Tuesday, July 9, 2013

D800 does 850nm infrared panoramas

Infrared photography with modern DSRLs needs a infrared passing filter and extremely long exposure times - several minutes is not unheard of. Newer the camera, the less infrared the IR blocking filter lets thru. Nikon's D800 is no exception to this rule; whereas trusty old D40 could shoot 850nm black and white infrared photos hand-hold, the D800 needs routinely 30 seconds or more exposure. The choice of filter affects the outcome the most.

Popular 720nm filters such as the Hoya R72 let thru some color, resulting in "typical" infrared look where grass is yellow and sky is blue (after channel swap - or the colors will be reversed turning sky yellow). 850mn filter however yields thoroughly black and white image, since the color filter array atop of the sensor is wholly transparent at these wavelengths - turning foliage white and skies and water black or dark shade of grey. Incidentally this means that a 850nm filter can be used to set a UniWB white balance for the camera; it's a good idea to save that WB setting in of the camera's banks for later retrieval.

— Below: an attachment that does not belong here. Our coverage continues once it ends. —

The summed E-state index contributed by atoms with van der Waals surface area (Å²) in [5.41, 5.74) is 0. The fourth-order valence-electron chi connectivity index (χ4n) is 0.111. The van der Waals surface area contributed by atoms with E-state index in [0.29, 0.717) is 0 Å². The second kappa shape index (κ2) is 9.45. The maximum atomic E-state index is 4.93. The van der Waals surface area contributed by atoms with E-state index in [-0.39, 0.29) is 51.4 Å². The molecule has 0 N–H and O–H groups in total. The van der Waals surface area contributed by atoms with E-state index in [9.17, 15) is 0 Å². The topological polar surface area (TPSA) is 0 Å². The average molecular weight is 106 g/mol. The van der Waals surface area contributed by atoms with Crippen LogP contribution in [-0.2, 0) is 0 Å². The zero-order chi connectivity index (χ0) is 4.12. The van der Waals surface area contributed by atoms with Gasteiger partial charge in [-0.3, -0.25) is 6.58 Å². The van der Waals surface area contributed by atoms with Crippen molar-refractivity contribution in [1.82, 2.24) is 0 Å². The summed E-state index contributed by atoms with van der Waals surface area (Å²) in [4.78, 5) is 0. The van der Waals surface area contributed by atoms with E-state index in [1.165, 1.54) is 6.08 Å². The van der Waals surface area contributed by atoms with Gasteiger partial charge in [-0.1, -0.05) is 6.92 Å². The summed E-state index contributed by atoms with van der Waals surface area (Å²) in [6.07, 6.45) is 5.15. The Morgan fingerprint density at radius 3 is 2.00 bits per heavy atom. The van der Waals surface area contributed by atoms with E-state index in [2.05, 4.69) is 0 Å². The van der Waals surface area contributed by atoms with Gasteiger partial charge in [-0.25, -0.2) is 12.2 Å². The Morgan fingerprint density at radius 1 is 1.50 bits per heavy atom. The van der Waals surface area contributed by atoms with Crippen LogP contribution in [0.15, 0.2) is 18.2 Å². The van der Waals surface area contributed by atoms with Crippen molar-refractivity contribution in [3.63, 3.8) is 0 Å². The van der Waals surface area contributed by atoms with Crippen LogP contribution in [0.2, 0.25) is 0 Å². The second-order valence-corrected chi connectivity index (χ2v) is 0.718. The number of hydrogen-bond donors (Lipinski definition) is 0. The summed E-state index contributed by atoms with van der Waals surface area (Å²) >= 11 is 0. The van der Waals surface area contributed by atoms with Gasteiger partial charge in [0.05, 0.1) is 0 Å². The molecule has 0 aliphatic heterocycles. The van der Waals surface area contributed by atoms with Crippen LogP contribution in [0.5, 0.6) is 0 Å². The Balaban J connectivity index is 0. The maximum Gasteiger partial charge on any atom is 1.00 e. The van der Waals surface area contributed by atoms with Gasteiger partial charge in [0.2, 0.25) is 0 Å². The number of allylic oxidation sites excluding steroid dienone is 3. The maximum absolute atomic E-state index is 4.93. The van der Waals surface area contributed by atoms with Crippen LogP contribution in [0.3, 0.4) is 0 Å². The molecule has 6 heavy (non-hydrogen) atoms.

This post mostly discusses using 850nm filter, since using and post-processing B&W infrared shots is easier. Filters can be acquired for around 20 euros like this 850nm one from Fotga. Results with 900nm - 1000nm filters should look similar, but the exposure times might get longer since the filter on sensor will block more and more of the light.

Maitokärryt
(Nikon AF-S 50mm f1.8G wide open.)

Lenses for infrared

Not all lenses are created equal for infrared photography. Older and simpler designs tend to perform better at infrared wavelengths, less glass elements there are, the less there reflections off them. Personally I've tested some lenses:

* Nikon 18-55mm f3.5-5.6 II (the all plastic kit lens): good lens for infrared if mechanically the build quality leaves lot to be desired. No hot spot but flares quite a bit when pointed in the direction of the Sun.
* Tokina 11-16mm f2.8: unusable for infrared if fine lens otherwise, strong hotspot in the middle. Flat field correction might fend off some of the hot spot, but that's untested as of now.
* Samyang 35mm f1.4 and its variants: mixed experience, sometimes there's hotspot, and sometimes not. Flares easily. Worth a try though, it's optically marvellous lens.
* Nikon AF-S 50mm f1.8G: no hot spots, quite a bit of flare. Panoramas on this post are all shot with this lens.
* Nikon 105mm f2.8 VR Micro-Nikkor: no hot spots, "slow" aperture can make focusing difficult on newer bodies.